December 1, 2022

Quebec court dismisses firearms case against union organizer

MANILA – A court in Quezon City has ordered the release and dismissed the illegal possession of firearms case against a labor organizer who was among 7 human rights activists arrested in December 2020, collectively known as of “HRD7”.

Judge Jose Paneda, Branch 220 of the Quezon City Regional Trial Court, in an order dated March 2, granted Dennise Velasco’s omnibus motion to quash the search warrant, suppress the evidence and dismiss the case against him.

“As the search and seizure warrant in this case was obtained in violation of the Constitution and Rules of Court, all items seized from the house of the accused, being ‘fruits of the poisonous tree ‘, are inadmissible for any purpose in any proceeding.Therefore, the complaints brought against the defendant Velasco for unlawful possession of firearms, ammunition and explosives on the basis of evidence obtained unlawfully have no more foundation,” he said.

Velasco was arrested on Human Rights Day, December 10, 2020, on separate service of search warrants by police officers, including journalist Lady Ann Salem and trade unionist Rodrigo Esparago.

Velasco, Salem, Esparago and 4 others were charged with running a gun syndicate – an allegation they denied.

Salem and Esparago were released in March last year after a court in Mandaluyong dismissed the case against them.

Like Salem and Esparago, Velasco said he was arrested in the early hours of the morning on the basis of an illegally issued general search warrant, which he says was improperly implemented because it involved the production of evidence.

Judge Paneda sided with Velasco in ruling that the search warrant issued by Quezon City Executive Judge Cecilyn Burgos-Villavert was issued without probable cause because her questioning of the search warrant applicant and witnesses “failed the thorough and exhaustive investigation required for a determination of probable cause.

“Nowhere, though, in the affidavit and witness testimony, Pat. [_____] Ambuyoc and PCPT [____] Visco, it was mentioned that they had personal knowledge of the defendant’s lack of license or firearms license. Questioned by the issuing judge, PCPT Visco contented himself with affirming that he had made the request for a verification report to confirm whether the persons allegedly in possession of the firearms are authorized to possess them or not. This, however, does not satisfy the requirement that a witness must testify about personal knowledge, not beliefs,” he said.

“It didn’t even occur to the investigating judge to clarify with the police how they carried out the confirmatory surveillance operation against Rodrigo Esparago’s group on November 27, 2020,” he added. , reproducing the excerpts from the testimony of the two cops admitting that they simply relied on the information on the supposed illegal activity and surveillance of the informant “Geronimo”.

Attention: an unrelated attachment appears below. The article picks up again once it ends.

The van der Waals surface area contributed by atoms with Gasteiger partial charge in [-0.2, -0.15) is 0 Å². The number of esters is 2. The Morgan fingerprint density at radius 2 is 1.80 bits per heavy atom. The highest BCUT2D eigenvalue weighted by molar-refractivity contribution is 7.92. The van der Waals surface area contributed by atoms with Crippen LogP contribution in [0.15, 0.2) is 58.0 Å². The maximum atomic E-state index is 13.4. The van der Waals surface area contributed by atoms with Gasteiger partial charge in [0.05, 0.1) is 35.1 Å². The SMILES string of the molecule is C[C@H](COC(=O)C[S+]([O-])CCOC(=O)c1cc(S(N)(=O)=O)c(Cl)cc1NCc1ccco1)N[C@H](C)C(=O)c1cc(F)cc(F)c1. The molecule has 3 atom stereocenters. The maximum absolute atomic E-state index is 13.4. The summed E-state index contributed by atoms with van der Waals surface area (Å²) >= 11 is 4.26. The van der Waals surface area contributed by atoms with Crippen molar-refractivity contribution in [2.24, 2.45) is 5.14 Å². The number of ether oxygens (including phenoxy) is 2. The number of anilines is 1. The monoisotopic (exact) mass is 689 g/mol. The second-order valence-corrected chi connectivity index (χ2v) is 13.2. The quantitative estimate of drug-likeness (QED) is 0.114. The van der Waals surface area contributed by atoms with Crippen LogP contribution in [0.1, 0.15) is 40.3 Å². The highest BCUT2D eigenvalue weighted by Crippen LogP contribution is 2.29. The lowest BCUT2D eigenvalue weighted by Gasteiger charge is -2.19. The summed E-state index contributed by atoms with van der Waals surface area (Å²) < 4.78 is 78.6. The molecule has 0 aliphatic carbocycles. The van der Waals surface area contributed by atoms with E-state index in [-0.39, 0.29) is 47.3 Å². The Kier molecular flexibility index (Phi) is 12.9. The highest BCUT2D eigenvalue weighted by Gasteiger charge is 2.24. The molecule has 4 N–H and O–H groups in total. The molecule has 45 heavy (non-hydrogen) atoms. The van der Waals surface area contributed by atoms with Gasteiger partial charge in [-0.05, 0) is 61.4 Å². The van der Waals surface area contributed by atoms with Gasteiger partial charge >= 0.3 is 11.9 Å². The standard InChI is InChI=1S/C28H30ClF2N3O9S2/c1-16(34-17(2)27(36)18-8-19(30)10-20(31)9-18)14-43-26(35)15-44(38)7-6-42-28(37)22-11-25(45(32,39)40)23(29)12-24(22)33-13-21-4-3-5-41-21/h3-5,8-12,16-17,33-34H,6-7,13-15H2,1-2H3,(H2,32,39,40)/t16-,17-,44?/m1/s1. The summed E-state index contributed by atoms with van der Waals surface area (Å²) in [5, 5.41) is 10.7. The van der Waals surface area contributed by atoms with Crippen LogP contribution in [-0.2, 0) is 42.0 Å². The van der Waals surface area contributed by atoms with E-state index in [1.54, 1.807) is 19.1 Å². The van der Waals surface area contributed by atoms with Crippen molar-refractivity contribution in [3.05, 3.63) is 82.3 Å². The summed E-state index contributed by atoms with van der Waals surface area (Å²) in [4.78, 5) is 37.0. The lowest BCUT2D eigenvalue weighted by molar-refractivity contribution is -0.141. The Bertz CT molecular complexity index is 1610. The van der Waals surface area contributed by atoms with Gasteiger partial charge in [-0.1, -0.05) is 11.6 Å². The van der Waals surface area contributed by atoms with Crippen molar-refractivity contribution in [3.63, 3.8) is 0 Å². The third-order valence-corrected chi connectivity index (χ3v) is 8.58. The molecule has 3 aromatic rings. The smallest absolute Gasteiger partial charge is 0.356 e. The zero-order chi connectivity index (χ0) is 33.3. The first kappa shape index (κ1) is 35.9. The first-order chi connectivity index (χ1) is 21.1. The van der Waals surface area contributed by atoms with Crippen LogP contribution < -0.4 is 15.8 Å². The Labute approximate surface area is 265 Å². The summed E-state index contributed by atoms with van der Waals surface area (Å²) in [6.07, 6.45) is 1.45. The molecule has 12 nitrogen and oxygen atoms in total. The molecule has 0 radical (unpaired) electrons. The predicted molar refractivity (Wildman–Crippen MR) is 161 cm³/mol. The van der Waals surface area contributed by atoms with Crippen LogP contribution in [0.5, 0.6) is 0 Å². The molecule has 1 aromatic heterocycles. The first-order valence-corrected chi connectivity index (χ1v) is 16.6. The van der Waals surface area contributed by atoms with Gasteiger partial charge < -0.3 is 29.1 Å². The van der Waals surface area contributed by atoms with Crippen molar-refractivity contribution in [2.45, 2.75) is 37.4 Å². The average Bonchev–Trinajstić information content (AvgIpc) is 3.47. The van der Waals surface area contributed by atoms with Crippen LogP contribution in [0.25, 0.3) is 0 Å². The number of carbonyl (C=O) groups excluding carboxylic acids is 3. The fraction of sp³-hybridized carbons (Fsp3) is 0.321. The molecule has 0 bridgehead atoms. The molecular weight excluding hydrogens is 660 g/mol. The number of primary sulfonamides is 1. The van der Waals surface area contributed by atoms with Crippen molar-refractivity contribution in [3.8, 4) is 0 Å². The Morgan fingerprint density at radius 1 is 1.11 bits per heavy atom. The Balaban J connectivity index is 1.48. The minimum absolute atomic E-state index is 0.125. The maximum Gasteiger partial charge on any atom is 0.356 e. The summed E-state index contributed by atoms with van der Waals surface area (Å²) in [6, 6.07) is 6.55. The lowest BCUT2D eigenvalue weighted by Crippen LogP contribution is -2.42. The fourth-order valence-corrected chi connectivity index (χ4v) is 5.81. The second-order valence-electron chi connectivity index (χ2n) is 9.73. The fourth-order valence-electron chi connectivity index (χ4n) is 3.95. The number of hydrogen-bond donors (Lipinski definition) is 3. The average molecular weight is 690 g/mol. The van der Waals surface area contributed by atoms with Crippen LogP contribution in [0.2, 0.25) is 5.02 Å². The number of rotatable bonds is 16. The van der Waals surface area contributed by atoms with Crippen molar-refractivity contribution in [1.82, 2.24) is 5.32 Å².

Paneda also criticized the “lack of specificity in the description of electronic devices” in the search warrant which “allowed the raid team to exercise unbridled discretion to confiscate virtually any evidence they believed matched the items listed in the impugned search warrants”.

In the Salem and Esparago case, a court in Mandaluyong also quashed Burgos-Villavert’s search warrant for “vagueness”, accusing the police of undertaking a “fishing expedition”.

Because the search warrant was quashed, the court said the items seized were not admissible as evidence and the criminal cases “no longer have a basis on which to stand.”


Velasco’s lawyers from the National Union of People’s Lawyers (NUPL) welcomed the ruling, saying the Quezon City court’s findings prove “how determined state forces are to suppress the exercise of labor rights. promoted by union organizers such as Velasco as well as activists in general.

“The police and their perjured witnesses had been so desperate to pin down Velasco’s union efforts that they even went so far as to concoct fantastical stories against him and the other 5 union organizers, including Salem, that they are alleged members. of a gun union,” they said in a statement.

“Lamentably, this case is another proof of how the law has been weaponized against the exercise of freedoms and rights and the judicial system twisted to some extent what institutions should have been one of the recourses of the people when their rights and freedoms are violated”. “, they added.

With the dismissal of the Velasco case and the earlier dismantling of the Salem and Esparago cases, only 4 of the HRD7 remain behind bars.

In April last year, a court in Manila dismissed a motion to quash filed by trade unionist Joel Demate, while a court in Quezon City in May last year also dismissed a similar petition filed by labor organizers Romina Astudillo, Mark Ryan Cruz and Jaymie Gregorio, Jr.

Quezon City, Human Rights Day 7, HRD7, Dennise Velasco, illegal possession of firearms, Cecilyn Burgos-Villaver